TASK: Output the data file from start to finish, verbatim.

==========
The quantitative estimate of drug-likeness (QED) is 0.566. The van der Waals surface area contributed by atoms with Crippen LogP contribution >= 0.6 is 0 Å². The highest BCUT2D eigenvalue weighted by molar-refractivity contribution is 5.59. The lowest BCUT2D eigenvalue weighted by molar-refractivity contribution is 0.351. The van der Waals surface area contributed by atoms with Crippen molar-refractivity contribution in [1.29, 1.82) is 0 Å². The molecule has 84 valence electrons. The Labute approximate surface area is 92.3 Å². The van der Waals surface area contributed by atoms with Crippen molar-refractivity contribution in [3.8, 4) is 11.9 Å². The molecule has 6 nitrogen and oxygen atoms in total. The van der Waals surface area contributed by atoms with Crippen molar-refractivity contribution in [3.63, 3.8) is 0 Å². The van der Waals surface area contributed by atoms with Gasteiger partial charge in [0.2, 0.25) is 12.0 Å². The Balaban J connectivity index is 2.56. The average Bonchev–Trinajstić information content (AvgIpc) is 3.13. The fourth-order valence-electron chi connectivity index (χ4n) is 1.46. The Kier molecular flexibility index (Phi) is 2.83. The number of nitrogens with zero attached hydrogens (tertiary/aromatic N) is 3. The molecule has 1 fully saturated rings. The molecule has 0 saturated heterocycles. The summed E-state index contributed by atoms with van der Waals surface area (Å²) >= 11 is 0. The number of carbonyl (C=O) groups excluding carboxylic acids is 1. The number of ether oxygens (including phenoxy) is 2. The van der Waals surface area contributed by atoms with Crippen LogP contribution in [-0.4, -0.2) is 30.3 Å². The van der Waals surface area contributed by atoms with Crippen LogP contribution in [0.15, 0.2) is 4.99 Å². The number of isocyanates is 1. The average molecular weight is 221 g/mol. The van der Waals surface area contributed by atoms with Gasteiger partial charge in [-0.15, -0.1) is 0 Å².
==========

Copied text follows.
The quantitative estimate of drug-likeness (QED) is 0.566. The van der Waals surface area contributed by atoms with Crippen LogP contribution >= 0.6 is 0 Å². The highest BCUT2D eigenvalue weighted by molar-refractivity contribution is 5.59. The lowest BCUT2D eigenvalue weighted by molar-refractivity contribution is 0.351. The van der Waals surface area contributed by atoms with Crippen molar-refractivity contribution in [1.29, 1.82) is 0 Å². The molecule has 84 valence electrons. The Labute approximate surface area is 92.3 Å². The van der Waals surface area contributed by atoms with Crippen molar-refractivity contribution in [3.8, 4) is 11.9 Å². The molecule has 6 nitrogen and oxygen atoms in total. The van der Waals surface area contributed by atoms with Crippen molar-refractivity contribution in [3.63, 3.8) is 0 Å². The van der Waals surface area contributed by atoms with Gasteiger partial charge in [0.2, 0.25) is 12.0 Å². The Balaban J connectivity index is 2.56. The average Bonchev–Trinajstić information content (AvgIpc) is 3.13. The fourth-order valence-electron chi connectivity index (χ4n) is 1.46. The Kier molecular flexibility index (Phi) is 2.83. The number of nitrogens with zero attached hydrogens (tertiary/aromatic N) is 3. The molecule has 1 fully saturated rings. The molecule has 0 saturated heterocycles. The summed E-state index contributed by atoms with van der Waals surface area (Å²) >= 11 is 0. The number of carbonyl (C=O) groups excluding carboxylic acids is 1. The number of ether oxygens (including phenoxy) is 2. The van der Waals surface area contributed by atoms with Crippen LogP contribution in [-0.4, -0.2) is 30.3 Å². The van der Waals surface area contributed by atoms with Crippen LogP contribution in [0.15, 0.2) is 4.99 Å². The number of isocyanates is 1. The average molecular weight is 221 g/mol. The van der Waals surface area contributed by atoms with Gasteiger partial charge in [-0.15, -0.1) is 0 Å².